Saturday, May 2, 2009

Password Retention Policies

It never used to bother me, but now it does.

Every time I hear about one of those laptops stolen with secrets, but "no secure password", I believe that corporate password retention policies are to blame.

I have now come to the point, where I work, that the various password systems, with their vastly different password policies, have collided to make it impossible for me to keep up anymore. I will now be one of the countless hoardes that puts my passwords on a sticky note above my notebook's keyboard.

I have 9 separate password/account combinations at work. Some of them force me to change them every 6 weeks, others force me to change them every 3 months. Some of these require punctuation characters, mixed case and numbers, some of these do not require anything but letters. I could handle this, because none of the systems (at work) deny the use of punctuation or numbers in the passwords. There is ONE account that does not handle a password longer than 8, but that one (at least) ignores anything typed longer than 8.

I have, for the last 3 years or so, used basically the same password on all of my "important" accounts, with very minor variations. Because of the policies in place, I have been in the habit of changing my password monthly, at the first, and integrating the month itself into the password. This, typically, changes three characters of the password, and allowed me to have a secure password that I had otherwise memorized. So, now the policy has changed again, to where three letters is no longer good enough. Now it has to be five.

None of this stuff is REALLY that important, is it?

Worse, I used to be Director of IT for a former employer. I know this stuff. I know there is a better way. I know why my new solution is "bad for the company". Yet, when I WAS in IT, I did everything in my power to make sure that once someone chose a decent password, that it would be the same password on all the systems, and that I wouldn't force people to change it all the time. EVEN THERE, I found passwords taped to near 30 different laptops (with a corporate population of around 100). If I could figure out that people easily give up trying to protect passwords, then why do all the major corporations have these terribly inconvenient policies in place?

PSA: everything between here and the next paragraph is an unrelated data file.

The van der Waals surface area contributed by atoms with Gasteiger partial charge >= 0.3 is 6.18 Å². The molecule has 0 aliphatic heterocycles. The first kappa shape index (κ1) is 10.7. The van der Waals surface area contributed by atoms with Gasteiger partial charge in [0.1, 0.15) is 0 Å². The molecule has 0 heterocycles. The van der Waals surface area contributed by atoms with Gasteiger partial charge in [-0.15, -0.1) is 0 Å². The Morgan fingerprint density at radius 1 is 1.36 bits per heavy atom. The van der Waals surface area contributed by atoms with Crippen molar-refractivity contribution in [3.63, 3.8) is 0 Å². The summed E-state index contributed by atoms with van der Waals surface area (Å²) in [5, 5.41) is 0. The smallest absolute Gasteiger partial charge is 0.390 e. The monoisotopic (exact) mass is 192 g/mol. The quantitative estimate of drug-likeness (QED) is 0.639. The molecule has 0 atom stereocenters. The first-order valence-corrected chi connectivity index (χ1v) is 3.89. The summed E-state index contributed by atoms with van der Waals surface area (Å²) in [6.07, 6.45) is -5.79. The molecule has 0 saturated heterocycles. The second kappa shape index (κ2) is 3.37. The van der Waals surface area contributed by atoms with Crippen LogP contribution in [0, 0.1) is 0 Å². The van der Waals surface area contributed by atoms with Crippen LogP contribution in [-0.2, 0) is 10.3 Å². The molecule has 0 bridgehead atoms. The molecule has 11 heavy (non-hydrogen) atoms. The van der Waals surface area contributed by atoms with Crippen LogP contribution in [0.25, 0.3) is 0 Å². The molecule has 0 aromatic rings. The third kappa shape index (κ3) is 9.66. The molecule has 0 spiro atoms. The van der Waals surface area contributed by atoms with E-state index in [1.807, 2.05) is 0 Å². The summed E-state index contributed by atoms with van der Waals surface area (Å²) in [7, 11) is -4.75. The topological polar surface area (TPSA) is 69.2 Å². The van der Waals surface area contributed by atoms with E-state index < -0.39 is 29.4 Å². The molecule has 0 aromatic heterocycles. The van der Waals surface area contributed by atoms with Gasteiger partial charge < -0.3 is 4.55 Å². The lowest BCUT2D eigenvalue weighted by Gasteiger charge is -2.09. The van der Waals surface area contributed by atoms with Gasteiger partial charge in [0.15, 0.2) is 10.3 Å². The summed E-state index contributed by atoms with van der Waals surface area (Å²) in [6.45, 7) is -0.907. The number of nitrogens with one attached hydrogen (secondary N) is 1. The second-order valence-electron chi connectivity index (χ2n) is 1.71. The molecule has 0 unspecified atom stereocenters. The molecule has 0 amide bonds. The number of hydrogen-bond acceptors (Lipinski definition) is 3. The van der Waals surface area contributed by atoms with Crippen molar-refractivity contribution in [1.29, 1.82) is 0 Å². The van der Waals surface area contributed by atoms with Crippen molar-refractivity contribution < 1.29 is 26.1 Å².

2 comments:

  1. Yes, the account and password are very confused and annoyed to most of us. Hope have a consistent account, so that we can log on every system/tools by this account and we can change this passwd regularly.

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  2. If laptops were unlocked with a fingerprint swipe (like some IBMs do) - there would be a lot of room for SSO in what you're blogging about. One fingerprint swipe and all other systems, applications, etc. should accept some form of SSO. I see a growing list of example of such trend @ Tax & Accouning, Thomson Reuters.

    The importance of annoying pasword policies diminishes.

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